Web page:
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Views "from Space:" the Prisoner of Conscience

Draft resisters Fr. Tony Mullaney, Jim Forest and John Bach endured federal sentences savoring the victory of permanently effacing the War Department’s draft record, sparing lives. Forest would call his year in prison a sabbatical.

When he received a NASA photograph of Earth through the prison mail, Forest contemplated it for hours. Bach, recalled his "draft bit" an ideal compared to the floating space station Metropolitan Correctional Center. The maximum security prison was “a Bicentennial metaphor,” he wrote to supporters, for how out of touch the country was, the best it could see to make off the poor while it waged fronts increasing the gap of the rich and poor, sustaining “a permanent war economy, a permanent national security, a permanent emergency.” Eleven stories up from “Park Row” in New York City, he felt so isolated the street might as well have been in Paris or Rome. By then  Forest was on a caper in Paris with a friend climbing the roof of the Chartres cathedral. 

In his memoir Writing Straight with Crooked Lines (Orbis 2020), Jim Forest reflects on a minor victory during the trial of the Milwaukee 14 of which Forest was co-defendant with Fr. Tony Mullaney. On May 5, 1969 Judge Charles Larson, Wisconsin commander of the American Legion, father of a Vietnam veteran, and a devout Roman Catholic had in his docket five Catholic priests and one Christian Brother. Would he accept the New Testament as an exhibit?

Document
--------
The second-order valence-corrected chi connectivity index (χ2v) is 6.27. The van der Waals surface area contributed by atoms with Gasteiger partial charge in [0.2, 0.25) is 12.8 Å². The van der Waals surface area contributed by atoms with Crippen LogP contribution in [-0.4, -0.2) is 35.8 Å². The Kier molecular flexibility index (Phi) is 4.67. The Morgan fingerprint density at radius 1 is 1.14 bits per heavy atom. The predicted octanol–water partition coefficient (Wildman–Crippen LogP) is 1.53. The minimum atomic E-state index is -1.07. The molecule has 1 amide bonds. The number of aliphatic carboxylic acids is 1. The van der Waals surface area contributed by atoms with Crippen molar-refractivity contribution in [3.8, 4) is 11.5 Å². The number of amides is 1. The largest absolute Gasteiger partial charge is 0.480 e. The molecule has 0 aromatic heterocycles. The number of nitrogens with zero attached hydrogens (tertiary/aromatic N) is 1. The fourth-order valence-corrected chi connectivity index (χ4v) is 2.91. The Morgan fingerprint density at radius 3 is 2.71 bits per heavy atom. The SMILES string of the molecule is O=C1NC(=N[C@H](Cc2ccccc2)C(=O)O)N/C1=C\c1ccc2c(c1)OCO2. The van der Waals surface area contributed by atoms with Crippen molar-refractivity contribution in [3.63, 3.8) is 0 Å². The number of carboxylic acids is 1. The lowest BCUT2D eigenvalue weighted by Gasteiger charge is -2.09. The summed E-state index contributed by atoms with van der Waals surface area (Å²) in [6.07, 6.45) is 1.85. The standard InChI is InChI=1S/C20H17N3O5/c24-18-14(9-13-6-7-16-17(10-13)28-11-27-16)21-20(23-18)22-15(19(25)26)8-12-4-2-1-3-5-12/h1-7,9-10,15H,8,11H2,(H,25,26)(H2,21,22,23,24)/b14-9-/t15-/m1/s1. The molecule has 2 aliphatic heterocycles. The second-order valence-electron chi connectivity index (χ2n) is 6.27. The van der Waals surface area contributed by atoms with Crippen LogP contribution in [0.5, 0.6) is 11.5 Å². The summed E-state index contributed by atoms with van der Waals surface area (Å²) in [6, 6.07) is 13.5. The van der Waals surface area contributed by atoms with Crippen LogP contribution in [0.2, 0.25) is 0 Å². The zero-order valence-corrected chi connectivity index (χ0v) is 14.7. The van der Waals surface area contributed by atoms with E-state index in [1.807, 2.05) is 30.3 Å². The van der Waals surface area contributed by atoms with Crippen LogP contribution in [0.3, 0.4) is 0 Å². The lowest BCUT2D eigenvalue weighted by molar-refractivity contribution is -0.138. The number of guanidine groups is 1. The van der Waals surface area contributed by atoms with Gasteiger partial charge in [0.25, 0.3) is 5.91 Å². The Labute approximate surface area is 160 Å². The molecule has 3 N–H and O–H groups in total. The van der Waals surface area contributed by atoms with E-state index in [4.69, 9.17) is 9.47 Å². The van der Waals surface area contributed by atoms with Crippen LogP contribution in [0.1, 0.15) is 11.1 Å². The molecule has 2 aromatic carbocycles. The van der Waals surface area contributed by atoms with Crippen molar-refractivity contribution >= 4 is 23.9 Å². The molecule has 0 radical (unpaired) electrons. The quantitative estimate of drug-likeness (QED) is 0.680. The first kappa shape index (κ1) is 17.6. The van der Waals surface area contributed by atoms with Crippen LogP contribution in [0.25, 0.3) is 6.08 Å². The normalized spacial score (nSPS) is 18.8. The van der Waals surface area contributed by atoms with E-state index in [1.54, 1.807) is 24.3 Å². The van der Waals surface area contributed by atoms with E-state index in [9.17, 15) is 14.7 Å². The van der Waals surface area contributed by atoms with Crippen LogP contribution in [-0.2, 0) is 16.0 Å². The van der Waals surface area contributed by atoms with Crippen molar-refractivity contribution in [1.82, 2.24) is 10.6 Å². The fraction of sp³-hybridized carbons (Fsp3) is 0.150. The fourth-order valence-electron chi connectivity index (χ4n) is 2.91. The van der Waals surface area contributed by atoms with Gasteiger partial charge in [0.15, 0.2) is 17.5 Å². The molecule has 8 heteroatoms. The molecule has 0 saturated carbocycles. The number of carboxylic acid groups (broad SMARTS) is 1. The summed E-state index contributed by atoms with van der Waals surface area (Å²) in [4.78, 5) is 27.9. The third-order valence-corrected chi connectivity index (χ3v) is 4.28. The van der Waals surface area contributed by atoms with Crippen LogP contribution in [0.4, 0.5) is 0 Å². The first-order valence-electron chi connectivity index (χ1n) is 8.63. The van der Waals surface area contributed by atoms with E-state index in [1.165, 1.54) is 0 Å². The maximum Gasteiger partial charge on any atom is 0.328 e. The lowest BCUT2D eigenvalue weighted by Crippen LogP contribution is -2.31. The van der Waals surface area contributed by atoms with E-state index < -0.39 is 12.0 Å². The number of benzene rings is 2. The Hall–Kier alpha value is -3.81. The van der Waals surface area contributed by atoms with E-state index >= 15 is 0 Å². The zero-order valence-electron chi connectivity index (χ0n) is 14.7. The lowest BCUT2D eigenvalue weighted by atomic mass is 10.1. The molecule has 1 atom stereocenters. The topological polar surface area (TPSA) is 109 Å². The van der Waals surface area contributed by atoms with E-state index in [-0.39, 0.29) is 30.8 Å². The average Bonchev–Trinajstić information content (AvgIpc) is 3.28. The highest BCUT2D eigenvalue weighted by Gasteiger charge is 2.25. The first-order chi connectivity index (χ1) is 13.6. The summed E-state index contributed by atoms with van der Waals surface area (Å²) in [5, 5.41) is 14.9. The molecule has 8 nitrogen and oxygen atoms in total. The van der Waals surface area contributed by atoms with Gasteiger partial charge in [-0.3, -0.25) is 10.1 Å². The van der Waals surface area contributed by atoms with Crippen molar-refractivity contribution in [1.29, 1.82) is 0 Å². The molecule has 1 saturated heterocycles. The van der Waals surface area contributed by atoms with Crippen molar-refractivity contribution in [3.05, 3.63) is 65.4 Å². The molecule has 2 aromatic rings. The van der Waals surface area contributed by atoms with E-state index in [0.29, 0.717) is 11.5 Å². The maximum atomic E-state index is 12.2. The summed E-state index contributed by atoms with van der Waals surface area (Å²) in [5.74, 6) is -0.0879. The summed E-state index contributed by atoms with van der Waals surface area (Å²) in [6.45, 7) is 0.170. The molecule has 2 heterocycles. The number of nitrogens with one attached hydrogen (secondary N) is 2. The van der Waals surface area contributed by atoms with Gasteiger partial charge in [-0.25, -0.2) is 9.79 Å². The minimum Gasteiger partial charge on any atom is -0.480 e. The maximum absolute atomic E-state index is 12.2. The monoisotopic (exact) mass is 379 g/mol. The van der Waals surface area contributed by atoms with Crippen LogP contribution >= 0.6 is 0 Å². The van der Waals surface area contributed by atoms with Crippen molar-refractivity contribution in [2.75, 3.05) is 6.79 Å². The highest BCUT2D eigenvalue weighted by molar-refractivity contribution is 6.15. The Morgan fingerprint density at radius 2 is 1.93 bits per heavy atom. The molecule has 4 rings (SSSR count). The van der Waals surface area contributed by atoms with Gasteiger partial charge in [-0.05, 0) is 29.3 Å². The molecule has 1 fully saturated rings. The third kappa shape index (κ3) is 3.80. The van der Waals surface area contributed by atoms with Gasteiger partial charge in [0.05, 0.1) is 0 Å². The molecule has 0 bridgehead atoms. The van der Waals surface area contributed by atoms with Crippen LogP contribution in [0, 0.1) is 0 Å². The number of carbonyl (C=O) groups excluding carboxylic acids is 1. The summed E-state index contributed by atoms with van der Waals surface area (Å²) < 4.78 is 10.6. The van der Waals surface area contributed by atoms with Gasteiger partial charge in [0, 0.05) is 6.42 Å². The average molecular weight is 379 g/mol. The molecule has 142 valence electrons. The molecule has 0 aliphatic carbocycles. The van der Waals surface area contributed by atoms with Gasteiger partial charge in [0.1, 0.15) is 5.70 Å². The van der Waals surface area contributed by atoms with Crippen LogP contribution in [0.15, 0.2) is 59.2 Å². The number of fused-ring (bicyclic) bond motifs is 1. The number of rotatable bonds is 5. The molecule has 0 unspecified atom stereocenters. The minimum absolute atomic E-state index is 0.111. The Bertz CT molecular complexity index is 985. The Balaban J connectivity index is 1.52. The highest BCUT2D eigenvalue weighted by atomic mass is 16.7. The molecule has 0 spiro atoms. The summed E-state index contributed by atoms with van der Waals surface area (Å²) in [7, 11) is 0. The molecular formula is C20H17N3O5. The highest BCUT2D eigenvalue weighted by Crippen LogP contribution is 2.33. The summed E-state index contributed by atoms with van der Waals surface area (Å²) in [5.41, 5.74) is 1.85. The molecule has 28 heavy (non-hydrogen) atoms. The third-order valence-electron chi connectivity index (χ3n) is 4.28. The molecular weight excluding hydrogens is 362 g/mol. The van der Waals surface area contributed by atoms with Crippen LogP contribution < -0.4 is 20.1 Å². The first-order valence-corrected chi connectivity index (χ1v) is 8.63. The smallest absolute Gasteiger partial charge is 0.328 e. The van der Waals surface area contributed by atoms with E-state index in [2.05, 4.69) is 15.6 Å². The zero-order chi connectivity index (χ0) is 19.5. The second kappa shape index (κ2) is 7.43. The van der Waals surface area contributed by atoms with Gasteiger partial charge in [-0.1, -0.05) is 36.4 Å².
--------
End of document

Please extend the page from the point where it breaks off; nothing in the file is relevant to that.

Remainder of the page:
Judge Larson had rejected the defense exhibits from the Congressional Record’s list of the war dead and Pope John’s encyclical Pacem in Terris, Gordon Zahn’s history of the Catholic Church in Hitler’s Germany, and now he turned away the New Testament—fearing “to admit the New Testament into evidence may create substantial danger of undue prejudice or of misleading the jury.”

The prosecution objected to the testimony of Marvin Gettleman, historian of the Vietnam War. Given Gettleman’s accounting that the war in Vietnam crippled the nation’s war on poverty, prosecutor Samson surprisingly carried the defense’s argument when he admitted before the court, “Everyone knows that the war is taking money away from urban planning” (Forest 199). While the testimony would be ruled irrelevant by Judge Larson, allowances like these were savored in answer to both legal strategy and prayer.

Between arrest and preliminary hearings, the co-defendants were housed together and they organized a rotating teach-in. Fr. Tony Mullaney, a Benedictine monk taught his codefendants the Holy Rule of St. Benedict. Mullaney, who left the monastery after nineteen years to serve in Roxbury, MA took his turn with a justification defense during the trial, explaining an important element of his intent to act was anger at the nation’s lack of defense against poverty, ignited from his experience “where poverty is perhaps at its worst. In Roxbury, your defenses are shattered the day you arrive.”